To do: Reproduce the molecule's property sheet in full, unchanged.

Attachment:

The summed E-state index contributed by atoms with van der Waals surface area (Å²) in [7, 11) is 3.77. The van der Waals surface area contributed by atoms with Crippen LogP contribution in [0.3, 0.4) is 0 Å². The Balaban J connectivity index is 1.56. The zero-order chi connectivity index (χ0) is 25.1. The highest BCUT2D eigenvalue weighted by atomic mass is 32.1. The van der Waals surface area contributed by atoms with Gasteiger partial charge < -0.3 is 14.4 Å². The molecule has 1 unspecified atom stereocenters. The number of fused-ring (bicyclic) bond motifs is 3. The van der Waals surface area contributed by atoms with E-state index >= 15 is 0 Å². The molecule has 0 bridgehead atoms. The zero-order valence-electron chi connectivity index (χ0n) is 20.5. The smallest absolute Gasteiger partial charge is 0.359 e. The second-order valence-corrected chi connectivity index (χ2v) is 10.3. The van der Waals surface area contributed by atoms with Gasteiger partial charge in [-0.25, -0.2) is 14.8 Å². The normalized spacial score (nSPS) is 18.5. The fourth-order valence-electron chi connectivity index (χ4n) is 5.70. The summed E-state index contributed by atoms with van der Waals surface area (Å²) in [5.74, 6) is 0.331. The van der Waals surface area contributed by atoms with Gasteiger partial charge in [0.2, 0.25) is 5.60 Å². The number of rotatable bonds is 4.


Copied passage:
The summed E-state index contributed by atoms with van der Waals surface area (Å²) in [7, 11) is 3.77. The van der Waals surface area contributed by atoms with Crippen LogP contribution in [0.3, 0.4) is 0 Å². The Balaban J connectivity index is 1.56. The zero-order chi connectivity index (χ0) is 25.1. The highest BCUT2D eigenvalue weighted by atomic mass is 32.1. The van der Waals surface area contributed by atoms with Gasteiger partial charge < -0.3 is 14.4 Å². The molecule has 1 unspecified atom stereocenters. The number of fused-ring (bicyclic) bond motifs is 3. The van der Waals surface area contributed by atoms with E-state index >= 15 is 0 Å². The molecule has 0 bridgehead atoms. The zero-order valence-electron chi connectivity index (χ0n) is 20.5. The smallest absolute Gasteiger partial charge is 0.359 e. The second-order valence-corrected chi connectivity index (χ2v) is 10.3. The van der Waals surface area contributed by atoms with Gasteiger partial charge in [-0.25, -0.2) is 14.8 Å². The normalized spacial score (nSPS) is 18.5. The fourth-order valence-electron chi connectivity index (χ4n) is 5.70. The summed E-state index contributed by atoms with van der Waals surface area (Å²) in [5.74, 6) is 0.331. The van der Waals surface area contributed by atoms with Gasteiger partial charge in [0.2, 0.25) is 5.60 Å². The number of rotatable bonds is 4.